We've looked at why kids need to be taught the Old Testament. It's historical fact. It's "His"-story. It all points to Jesus. But how do we do it? More importantly, how do we teach the Old Testament in a way that is redemptive, and how do we do it well? Here are two things to keep in mind when considering this topic.
- Teach it as a whole. It is a disservice when we skip around and just hit certain stories. This doesn't give them a complete picture and hinders our kids from seeing it as one story of redemption. We need to help them see how it all fits together as well as how it all points to Christ.
- Teach the different genres. There are narrative, poetry, and prophesy in the Old Testament. Each needs to be handled, studied, and taught differently. Teaching narrative is arguably the easiest. It's teaching the story of what happened and why it's important. Teaching poetry (or wisdom literature if you prefer) to kids is difficult, because most kids haven't developed the ability think abstractly. But that doesn't mean we can skip it. The best way to introduce kids to the genre may be to help them memorize it. As far as prophesy is concerned, help students to see and wrestle with the prophet versus the establishment. This is a concept they are familiar with through movies, TV, video games, and books. Engaging kids with the dramatic situations the prophets found themselves in (Jeremiah in the well, Isaiah after Uriah's death, Jonah headed to Nineveh) will help kids connect with the message the prophet was communicating.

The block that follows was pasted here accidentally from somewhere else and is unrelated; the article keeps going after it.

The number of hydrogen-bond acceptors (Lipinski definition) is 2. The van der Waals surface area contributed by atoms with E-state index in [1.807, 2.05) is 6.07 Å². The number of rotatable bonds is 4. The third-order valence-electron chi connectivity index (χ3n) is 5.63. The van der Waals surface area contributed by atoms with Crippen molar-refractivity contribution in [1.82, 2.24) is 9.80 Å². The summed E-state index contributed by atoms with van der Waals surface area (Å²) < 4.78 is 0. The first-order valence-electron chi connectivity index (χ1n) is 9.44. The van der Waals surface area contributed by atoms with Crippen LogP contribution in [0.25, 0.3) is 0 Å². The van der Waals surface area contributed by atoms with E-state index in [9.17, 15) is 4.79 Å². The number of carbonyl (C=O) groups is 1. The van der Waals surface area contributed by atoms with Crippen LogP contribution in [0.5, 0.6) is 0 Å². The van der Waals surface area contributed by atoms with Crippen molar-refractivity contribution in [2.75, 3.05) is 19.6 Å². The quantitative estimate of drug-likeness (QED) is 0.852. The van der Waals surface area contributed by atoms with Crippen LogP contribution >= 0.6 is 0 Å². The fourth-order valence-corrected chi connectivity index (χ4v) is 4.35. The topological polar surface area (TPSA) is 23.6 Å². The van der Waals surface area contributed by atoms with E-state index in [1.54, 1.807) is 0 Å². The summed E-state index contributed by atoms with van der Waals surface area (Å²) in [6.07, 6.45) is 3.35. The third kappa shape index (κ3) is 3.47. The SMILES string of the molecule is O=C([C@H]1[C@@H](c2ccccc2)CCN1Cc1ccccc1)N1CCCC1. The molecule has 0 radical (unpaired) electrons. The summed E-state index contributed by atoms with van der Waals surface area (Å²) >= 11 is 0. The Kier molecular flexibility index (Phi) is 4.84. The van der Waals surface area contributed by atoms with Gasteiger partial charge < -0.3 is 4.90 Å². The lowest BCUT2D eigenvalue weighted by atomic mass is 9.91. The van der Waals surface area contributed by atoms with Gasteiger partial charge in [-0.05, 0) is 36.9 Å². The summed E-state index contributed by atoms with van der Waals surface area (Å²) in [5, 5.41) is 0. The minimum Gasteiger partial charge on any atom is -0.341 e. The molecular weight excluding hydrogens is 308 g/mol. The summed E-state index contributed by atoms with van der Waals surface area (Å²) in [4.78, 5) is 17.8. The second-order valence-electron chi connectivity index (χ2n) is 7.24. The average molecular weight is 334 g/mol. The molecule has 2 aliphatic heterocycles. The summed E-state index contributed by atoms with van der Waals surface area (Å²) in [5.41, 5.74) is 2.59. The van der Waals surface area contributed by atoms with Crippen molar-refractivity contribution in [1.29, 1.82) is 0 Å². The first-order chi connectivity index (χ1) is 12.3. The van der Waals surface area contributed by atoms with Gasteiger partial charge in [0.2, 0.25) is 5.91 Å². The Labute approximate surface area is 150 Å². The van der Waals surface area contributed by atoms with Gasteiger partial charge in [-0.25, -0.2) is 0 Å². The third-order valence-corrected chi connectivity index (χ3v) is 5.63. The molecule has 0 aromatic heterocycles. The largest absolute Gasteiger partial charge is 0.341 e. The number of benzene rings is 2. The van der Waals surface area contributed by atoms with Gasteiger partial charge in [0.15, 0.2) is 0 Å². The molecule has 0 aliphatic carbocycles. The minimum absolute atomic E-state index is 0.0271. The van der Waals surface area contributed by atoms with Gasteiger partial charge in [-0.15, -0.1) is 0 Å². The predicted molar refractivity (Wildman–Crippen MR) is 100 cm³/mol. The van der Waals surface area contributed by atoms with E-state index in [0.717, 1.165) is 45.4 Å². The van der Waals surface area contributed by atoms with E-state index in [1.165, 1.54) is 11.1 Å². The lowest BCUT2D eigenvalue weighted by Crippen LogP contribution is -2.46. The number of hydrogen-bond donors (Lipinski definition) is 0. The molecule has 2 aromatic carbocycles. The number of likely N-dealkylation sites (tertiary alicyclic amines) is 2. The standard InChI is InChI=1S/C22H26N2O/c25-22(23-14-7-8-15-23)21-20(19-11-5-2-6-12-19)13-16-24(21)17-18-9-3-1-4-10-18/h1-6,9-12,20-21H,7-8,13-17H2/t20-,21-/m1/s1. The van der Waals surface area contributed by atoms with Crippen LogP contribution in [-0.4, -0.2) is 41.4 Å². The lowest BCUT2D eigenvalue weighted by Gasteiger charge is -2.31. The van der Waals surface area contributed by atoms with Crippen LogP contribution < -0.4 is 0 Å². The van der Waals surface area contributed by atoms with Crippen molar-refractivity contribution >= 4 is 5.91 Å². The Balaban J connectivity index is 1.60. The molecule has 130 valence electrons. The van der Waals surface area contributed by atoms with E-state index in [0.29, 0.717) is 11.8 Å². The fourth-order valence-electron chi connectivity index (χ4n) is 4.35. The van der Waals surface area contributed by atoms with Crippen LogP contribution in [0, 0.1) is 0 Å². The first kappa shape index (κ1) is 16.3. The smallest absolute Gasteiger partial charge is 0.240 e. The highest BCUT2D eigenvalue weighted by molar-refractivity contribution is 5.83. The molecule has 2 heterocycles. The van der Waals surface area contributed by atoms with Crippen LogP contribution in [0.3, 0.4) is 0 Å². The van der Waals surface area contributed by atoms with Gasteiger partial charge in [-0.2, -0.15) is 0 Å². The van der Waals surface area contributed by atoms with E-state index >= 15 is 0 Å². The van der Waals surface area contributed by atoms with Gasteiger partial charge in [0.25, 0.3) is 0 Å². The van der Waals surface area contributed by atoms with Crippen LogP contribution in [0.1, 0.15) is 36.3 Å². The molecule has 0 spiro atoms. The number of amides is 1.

If we keep these things in mind as we teach the Old Testament, the kids we teach will benefit because they will see God. They will have a more full and complete picture of what he has done. And that can help them see what he is doing in them as well what he has promised to do in the future. Seeing God and what he does is the pathway to growth.